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Navigation Start-Up what3words Gets More Money From Mercedes

Mercedes increased its investment and now owns approximately 10 percent of the company.

They say, “If you can’t beat ‘em, join ‘em.” Well in the business world, it’s “If you can’t beat ‘em, buy ‘em.” The auto business is becoming increasingly high-tech nowadays, making it tough to stay at the forefront. Rather than building up new technology from scratch automakers are doing the next best thing, investing in start-ups. Looking for a new infotainment system, Daimler has made a large investment in the start-up what3words.

Start-up what3words has divided the world into 57 trillion three-by-three squares. Each one of these squares has been given a unique three-word address, allowing the company to easily map places where street addresses simply don’t exist. An algorithm then applies a list of about 25,000 words per language in a way that you won’t have easily confused name combinations right new to each other.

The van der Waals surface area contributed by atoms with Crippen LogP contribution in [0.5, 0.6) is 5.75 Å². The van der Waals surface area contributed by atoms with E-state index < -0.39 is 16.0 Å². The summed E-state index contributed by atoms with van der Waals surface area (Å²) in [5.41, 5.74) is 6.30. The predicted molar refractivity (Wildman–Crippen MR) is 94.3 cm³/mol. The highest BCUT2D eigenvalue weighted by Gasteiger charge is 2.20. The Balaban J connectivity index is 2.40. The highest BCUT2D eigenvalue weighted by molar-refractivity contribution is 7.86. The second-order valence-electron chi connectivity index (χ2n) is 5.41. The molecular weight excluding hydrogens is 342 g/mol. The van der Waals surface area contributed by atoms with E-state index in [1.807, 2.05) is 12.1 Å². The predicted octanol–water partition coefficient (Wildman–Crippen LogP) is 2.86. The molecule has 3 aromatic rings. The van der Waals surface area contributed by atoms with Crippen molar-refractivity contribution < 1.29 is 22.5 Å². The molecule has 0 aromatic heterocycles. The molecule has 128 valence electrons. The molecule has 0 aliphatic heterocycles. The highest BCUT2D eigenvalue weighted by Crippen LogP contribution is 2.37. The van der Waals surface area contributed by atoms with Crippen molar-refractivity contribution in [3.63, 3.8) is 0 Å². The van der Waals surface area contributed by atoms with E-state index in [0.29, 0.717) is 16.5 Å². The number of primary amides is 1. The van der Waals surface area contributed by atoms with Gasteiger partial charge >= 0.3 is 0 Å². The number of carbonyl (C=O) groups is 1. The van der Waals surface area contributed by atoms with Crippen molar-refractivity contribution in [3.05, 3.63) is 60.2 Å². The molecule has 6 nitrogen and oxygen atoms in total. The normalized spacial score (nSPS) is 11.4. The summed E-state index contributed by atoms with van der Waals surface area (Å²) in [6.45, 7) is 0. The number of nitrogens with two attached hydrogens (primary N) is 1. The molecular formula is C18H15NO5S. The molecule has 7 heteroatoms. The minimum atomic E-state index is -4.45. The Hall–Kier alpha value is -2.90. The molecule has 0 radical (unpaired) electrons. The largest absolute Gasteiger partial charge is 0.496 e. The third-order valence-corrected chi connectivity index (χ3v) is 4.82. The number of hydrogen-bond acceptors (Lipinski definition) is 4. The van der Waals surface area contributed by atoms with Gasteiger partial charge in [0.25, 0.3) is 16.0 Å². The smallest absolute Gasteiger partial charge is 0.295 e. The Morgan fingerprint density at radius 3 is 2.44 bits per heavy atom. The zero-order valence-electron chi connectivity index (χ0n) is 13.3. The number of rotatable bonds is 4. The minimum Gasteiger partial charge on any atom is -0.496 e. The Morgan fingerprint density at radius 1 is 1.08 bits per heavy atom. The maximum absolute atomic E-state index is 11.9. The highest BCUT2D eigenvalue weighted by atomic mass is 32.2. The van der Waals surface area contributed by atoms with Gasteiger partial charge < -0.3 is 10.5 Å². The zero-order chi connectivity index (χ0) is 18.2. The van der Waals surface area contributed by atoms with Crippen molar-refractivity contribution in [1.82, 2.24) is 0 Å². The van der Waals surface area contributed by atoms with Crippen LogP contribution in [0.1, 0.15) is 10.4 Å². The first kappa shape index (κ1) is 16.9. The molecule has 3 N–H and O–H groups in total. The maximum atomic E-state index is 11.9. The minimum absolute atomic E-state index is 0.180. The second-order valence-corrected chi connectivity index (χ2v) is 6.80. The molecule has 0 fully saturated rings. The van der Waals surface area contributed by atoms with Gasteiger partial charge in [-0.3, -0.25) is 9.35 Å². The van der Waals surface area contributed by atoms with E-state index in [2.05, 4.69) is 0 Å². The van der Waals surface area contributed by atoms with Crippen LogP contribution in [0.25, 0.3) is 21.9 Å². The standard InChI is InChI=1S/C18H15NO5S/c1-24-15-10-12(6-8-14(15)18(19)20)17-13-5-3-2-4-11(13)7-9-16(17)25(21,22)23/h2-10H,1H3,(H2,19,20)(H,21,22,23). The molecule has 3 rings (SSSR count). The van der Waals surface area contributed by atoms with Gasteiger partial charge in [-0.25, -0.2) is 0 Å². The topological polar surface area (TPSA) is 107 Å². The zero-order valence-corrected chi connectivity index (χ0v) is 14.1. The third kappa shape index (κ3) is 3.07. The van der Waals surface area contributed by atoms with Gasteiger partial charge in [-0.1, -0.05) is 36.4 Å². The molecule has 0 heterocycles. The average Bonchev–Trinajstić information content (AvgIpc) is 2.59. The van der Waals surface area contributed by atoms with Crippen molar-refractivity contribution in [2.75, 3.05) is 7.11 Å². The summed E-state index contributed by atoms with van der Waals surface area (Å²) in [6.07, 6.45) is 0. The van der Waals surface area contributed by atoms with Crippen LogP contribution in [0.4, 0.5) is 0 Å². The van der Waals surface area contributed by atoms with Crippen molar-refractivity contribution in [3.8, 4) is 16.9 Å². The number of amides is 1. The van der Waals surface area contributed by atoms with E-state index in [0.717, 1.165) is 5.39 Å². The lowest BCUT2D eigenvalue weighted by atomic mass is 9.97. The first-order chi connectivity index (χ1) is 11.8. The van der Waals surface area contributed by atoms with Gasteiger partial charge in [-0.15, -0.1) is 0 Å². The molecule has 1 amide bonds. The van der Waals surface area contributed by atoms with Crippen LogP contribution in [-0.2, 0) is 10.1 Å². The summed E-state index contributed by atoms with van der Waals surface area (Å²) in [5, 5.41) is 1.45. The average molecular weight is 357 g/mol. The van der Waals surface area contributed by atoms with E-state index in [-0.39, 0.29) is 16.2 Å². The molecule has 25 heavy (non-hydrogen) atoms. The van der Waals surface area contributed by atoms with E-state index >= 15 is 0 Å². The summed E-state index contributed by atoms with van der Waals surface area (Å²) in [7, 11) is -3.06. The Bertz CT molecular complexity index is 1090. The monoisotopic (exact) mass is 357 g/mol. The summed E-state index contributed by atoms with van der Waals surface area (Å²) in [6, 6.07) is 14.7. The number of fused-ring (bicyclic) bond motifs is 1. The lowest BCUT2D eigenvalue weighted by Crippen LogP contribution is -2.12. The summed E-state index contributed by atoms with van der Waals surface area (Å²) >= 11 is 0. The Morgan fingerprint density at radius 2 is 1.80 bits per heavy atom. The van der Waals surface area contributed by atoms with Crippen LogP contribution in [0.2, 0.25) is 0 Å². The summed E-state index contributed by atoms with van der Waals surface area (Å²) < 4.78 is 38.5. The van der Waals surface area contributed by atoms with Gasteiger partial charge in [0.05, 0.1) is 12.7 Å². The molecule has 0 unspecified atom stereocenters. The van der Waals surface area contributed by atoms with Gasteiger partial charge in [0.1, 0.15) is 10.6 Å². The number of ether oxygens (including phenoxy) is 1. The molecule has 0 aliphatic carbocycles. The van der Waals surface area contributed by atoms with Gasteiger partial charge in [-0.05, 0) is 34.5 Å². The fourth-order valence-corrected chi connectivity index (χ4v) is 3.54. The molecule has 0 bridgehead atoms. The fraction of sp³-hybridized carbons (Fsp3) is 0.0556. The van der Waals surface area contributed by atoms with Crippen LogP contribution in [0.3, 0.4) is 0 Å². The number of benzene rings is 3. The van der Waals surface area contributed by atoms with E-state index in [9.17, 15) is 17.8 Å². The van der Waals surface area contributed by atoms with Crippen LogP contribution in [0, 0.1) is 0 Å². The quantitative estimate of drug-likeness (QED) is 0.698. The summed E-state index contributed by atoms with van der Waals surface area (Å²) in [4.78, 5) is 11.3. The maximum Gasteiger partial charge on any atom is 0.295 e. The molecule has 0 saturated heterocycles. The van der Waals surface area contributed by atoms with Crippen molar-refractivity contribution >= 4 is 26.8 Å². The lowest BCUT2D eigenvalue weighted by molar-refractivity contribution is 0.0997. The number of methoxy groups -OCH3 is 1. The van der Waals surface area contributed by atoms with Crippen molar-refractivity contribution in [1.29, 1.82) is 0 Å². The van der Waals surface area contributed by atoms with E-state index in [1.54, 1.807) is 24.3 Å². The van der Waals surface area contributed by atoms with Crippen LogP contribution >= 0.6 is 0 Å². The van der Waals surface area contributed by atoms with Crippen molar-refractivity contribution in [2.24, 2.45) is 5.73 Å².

Mercedes is planning on using an entirely new infotainment system in its new A-Class. They call it the “Mercedes-Benz User Experience.” Set to be in production as early as this spring, navigation destinations can be searched for with the help of the new three-word address. For giggles, you can check out what your address would be at I found out that the Daytona International Speedway can be found at weekend.half.waxing. Sounds funny but it does help minimize confusion.

Speaking on the expanded partnership Sajjad Khan, Vice President of Digital Vehicle & Mobility at Daimler said, “With Mercedes-Benz User Experience, we have moved one big step closer to our goal of making the vehicle into a mobile assistant. Our collaboration with what3words is heading in exactly this direction: Inputting locations in a simple way makes life easier for our customers and ensures a special experience. For this reason, we will further expand out cooperation with what3words in future and develop new fields of application.”

Pretty soon we’ll just be yelling three-word phrases at our in-car displays. I supposed that’s better than four-letter words.